If you have any questions, or want to share your own story, please leave them in the comments or email me at

Monday, March 14, 2016

Birth Story: Introducing Hannah!

Considering my sweet baby girl is almost 3 months old, I thought it was time to write down her birth story! One of my favorite things about this blog is being able to go back and see what we were doing years ago, and watching how our family has changed. I had a pretty rough pregnancy this time around (I'll save that for another post!) and I was beyond ready for my December 25th due date. I was hoping she'd come a little earlier than that, as I didn't love the idea of spending Christmas in the hospital! On December 21st, I woke up around 2 am with minor contractions, not painful really, just uncomfortable. I tossed and turned for the rest of the night and didn't get much sleep.

My last "bump selfie"! 39 weeks, 3 days before delivery!

I took D to daycare that morning and just felt really restless. I decided to occupy myself, so I cleaned the whole house. Still feeling antsy, I went for a long walk and then decided to bake some cookies. I had taken my maternity leave a week before, and was going a little stir crazy. I had contractions pretty steadily all day, 10-12 minutes apart. That wasn't odd for me though, as I had been having contractions for weeks. My husband got home around 5 o'clock and the contractions started getting more intense. Around 6:30, I called my parents and asked them to come over to stay with D, because we wanted to go to the hospital "just to be sure". At my appointment a few days prior, I had been 5 centimeters dilated, so I knew when it happened, it would be fast. I didn't want to get my hopes up though, so I told them we'd probably be back.

My husband hadn't eaten dinner and I was still feeling a little uncertain about going to the hospital, so we went through Taco Bell for him to grab a bite. As we were sitting in the parking lot, the contractions started coming hard and fast. The hospital was right across the street, so we booked it over. As I got out of the car in the parking lot in front of the emergency room, my water broke. Great timing, right? I was so excited now that I knew it was officially go time! We got up to Labor and Delivery and got settled. The monitor showed my contractions were fast and regular, and the nurse said she could feel the baby's head. We'd have a baby sooner than we thought!

I was laughing and joking in between contractions, and playing "Don't Stop Believing" on my phone. About halfway through the song, an intense change came over me and I did NOT want any more noise. It became less fun and I got serious about the contractions. I was laboring on the birthing ball, which was a life-saver! My husband was applying counter-pressure to my back, and I was breathing through the intense contractions. I was determined to have a completely natural birth, especially after my experience with my first labor. I spent about 2 hours on the ball, and then completely lost my composure. I started asking for pain meds, telling my husband I wanted them NOW. I didn't realize it at the time because I was on the ball and hadn't been checked since we were admitted, but I was crowning! He knew I didn't want a medicated birth, so he tried to stall a little bit, but ending up calling the nurse and asking her to bring the meds. Literally about 30 seconds after he did that, I needed to push. The nurse walked in and helped me climb up on the bed. As soon as she saw me, she paged the midwife. I vaguely remember her saying, "Tell her to HURRY!" The nurses didn't even get set up, and my midwife was still pulling on her gown when the baby came out. I honestly don't even think I pushed, she just came out on her own! The midwife caught her from the side of the bed; she didn't even have time to get down near the bottom. At 10:36 pm, 2.5 hours after we checked into the hospital, Hannah Kate was born! Weighing 6 pounds, 14 ounces (exactly a pound heavier than big brother!) she was waiting for no one!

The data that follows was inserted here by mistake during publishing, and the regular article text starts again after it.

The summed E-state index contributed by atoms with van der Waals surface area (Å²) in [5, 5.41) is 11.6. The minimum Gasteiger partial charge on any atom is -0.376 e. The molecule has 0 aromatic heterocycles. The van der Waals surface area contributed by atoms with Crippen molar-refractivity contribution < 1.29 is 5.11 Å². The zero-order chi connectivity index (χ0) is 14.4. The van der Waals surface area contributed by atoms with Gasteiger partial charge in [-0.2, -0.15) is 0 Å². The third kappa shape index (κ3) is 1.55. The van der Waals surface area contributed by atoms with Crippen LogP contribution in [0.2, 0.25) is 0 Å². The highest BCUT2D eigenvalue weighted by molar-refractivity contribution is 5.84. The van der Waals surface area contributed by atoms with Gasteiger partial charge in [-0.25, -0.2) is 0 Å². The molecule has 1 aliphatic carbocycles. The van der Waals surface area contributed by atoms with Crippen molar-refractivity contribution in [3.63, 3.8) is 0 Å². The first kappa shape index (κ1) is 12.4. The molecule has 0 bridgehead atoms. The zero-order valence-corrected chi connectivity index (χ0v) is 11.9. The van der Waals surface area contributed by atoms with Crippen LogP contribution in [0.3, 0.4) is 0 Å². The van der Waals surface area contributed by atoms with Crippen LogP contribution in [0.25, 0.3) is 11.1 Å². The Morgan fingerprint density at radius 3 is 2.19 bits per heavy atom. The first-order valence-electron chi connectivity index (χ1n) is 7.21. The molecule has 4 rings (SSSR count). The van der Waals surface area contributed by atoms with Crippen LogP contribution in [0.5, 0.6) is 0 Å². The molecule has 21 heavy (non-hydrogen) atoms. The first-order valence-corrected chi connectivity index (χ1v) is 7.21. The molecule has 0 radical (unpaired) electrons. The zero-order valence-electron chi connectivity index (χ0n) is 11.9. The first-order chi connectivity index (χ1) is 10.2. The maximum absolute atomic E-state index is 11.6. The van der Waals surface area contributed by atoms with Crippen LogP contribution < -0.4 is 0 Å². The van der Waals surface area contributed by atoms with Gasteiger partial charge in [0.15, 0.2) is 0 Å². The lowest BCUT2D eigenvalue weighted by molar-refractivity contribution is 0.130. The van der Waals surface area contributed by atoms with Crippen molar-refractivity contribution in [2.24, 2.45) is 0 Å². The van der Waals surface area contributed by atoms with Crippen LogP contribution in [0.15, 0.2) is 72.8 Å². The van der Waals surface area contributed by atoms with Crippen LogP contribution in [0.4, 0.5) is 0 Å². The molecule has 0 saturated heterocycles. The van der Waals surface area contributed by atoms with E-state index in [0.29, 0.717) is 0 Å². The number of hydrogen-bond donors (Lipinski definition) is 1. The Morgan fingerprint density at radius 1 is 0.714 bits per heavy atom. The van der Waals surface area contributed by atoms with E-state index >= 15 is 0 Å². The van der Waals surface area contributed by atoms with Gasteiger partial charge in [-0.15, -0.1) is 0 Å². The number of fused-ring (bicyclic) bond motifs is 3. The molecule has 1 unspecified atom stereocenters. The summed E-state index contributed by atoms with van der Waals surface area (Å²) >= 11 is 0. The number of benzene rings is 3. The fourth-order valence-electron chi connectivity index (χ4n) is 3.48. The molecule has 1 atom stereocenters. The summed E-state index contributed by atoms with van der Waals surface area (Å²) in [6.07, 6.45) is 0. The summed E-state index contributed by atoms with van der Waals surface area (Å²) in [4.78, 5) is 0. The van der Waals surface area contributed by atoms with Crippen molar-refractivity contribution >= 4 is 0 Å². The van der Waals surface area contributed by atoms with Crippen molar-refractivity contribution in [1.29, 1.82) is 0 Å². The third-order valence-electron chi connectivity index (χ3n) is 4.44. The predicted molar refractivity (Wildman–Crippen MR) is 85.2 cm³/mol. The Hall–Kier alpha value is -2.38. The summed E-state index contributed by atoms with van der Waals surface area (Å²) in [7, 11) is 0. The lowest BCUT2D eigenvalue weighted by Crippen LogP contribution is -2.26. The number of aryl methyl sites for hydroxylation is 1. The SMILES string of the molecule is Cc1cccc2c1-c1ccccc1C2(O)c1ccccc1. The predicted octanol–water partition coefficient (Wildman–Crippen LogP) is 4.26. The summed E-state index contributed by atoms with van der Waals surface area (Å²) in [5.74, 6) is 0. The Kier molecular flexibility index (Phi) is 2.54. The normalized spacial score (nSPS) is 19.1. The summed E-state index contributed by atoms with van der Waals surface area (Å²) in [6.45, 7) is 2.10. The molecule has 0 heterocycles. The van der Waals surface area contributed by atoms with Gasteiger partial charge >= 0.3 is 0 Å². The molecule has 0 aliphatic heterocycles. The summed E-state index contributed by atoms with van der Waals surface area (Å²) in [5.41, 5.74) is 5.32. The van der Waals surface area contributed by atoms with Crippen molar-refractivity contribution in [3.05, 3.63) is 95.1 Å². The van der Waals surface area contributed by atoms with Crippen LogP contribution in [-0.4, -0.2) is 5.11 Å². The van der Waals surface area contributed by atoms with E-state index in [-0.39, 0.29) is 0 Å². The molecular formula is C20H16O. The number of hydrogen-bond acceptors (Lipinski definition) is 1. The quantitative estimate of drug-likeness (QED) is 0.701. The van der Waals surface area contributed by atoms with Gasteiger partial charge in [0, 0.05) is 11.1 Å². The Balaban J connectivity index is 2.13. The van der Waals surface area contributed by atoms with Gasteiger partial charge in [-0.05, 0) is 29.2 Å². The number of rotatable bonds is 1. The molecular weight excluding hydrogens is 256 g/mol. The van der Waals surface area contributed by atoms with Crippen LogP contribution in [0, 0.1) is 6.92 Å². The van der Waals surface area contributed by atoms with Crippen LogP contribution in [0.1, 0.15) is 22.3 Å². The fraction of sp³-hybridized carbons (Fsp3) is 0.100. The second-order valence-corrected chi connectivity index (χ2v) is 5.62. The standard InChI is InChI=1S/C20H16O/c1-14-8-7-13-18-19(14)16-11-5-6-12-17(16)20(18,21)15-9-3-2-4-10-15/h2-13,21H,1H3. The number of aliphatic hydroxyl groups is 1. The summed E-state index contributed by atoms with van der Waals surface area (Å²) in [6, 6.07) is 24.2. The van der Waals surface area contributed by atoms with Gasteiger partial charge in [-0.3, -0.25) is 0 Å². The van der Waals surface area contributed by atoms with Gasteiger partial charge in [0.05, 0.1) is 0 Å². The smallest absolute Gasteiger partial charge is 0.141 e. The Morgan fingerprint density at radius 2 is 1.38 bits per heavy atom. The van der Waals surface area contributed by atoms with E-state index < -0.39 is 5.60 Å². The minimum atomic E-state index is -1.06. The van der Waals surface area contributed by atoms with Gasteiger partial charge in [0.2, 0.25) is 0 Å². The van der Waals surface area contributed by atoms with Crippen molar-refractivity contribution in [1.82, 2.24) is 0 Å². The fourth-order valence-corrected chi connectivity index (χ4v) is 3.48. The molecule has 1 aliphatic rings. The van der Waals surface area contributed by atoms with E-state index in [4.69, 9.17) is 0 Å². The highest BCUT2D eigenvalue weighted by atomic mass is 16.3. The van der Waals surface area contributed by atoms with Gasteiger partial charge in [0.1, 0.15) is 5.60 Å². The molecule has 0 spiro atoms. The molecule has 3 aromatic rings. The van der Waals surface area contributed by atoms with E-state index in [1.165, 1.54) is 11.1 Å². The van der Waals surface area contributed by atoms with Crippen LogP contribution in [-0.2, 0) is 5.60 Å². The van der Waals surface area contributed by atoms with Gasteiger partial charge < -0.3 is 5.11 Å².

I held her skin to skin for a long time, and when she started rooting around, I was able to get her latched on right away, and she ate like a champ! I was so pleased, because after D's birth, I had some bleeding issues and was so disoriented from the medication that I remember very little of that precious time. I am so thankful I was able to have the non-medicated birth that I wanted. I felt so wonderful after birth! I was energized and felt the most incredible adrenaline rush. I even walked from Labor and Delivery down to the recovery room! I was so excited, I stayed up most of the night, holding that beautiful girl and memorizing her face. I am so thankful that after a difficult pregnancy, I was able to have exactly the labor that I wanted. Welcome to the world, Hannah Kate!